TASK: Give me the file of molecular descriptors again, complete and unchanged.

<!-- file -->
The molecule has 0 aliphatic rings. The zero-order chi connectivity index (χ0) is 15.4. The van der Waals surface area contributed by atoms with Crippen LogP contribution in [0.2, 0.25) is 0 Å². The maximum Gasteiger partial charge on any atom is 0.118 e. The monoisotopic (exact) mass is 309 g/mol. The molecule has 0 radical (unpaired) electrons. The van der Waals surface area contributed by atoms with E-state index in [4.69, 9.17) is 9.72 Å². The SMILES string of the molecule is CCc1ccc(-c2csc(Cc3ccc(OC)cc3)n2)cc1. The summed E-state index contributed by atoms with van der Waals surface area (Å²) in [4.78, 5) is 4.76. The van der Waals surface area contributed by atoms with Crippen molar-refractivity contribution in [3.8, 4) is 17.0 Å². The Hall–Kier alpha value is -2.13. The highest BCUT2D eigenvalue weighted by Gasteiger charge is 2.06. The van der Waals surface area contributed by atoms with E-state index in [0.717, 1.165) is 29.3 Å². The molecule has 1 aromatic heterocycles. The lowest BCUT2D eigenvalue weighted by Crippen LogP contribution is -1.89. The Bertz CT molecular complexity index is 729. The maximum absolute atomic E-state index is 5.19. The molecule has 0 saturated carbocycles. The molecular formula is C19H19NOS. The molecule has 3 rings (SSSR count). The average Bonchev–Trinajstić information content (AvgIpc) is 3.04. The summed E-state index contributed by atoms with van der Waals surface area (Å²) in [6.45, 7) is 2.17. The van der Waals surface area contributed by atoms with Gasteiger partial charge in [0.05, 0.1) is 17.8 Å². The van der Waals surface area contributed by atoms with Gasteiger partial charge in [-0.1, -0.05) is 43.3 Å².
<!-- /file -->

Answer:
The molecule has 0 aliphatic rings. The zero-order chi connectivity index (χ0) is 15.4. The van der Waals surface area contributed by atoms with Crippen LogP contribution in [0.2, 0.25) is 0 Å². The maximum Gasteiger partial charge on any atom is 0.118 e. The monoisotopic (exact) mass is 309 g/mol. The molecule has 0 radical (unpaired) electrons. The van der Waals surface area contributed by atoms with E-state index in [4.69, 9.17) is 9.72 Å². The SMILES string of the molecule is CCc1ccc(-c2csc(Cc3ccc(OC)cc3)n2)cc1. The summed E-state index contributed by atoms with van der Waals surface area (Å²) in [4.78, 5) is 4.76. The van der Waals surface area contributed by atoms with Crippen molar-refractivity contribution in [3.8, 4) is 17.0 Å². The Hall–Kier alpha value is -2.13. The highest BCUT2D eigenvalue weighted by Gasteiger charge is 2.06. The van der Waals surface area contributed by atoms with E-state index in [0.717, 1.165) is 29.3 Å². The molecule has 1 aromatic heterocycles. The lowest BCUT2D eigenvalue weighted by Crippen LogP contribution is -1.89. The Bertz CT molecular complexity index is 729. The maximum absolute atomic E-state index is 5.19. The molecule has 0 saturated carbocycles. The molecular formula is C19H19NOS. The molecule has 3 rings (SSSR count). The average Bonchev–Trinajstić information content (AvgIpc) is 3.04. The summed E-state index contributed by atoms with van der Waals surface area (Å²) in [6.45, 7) is 2.17. The van der Waals surface area contributed by atoms with Gasteiger partial charge in [0.05, 0.1) is 17.8 Å². The van der Waals surface area contributed by atoms with Gasteiger partial charge in [-0.1, -0.05) is 43.3 Å².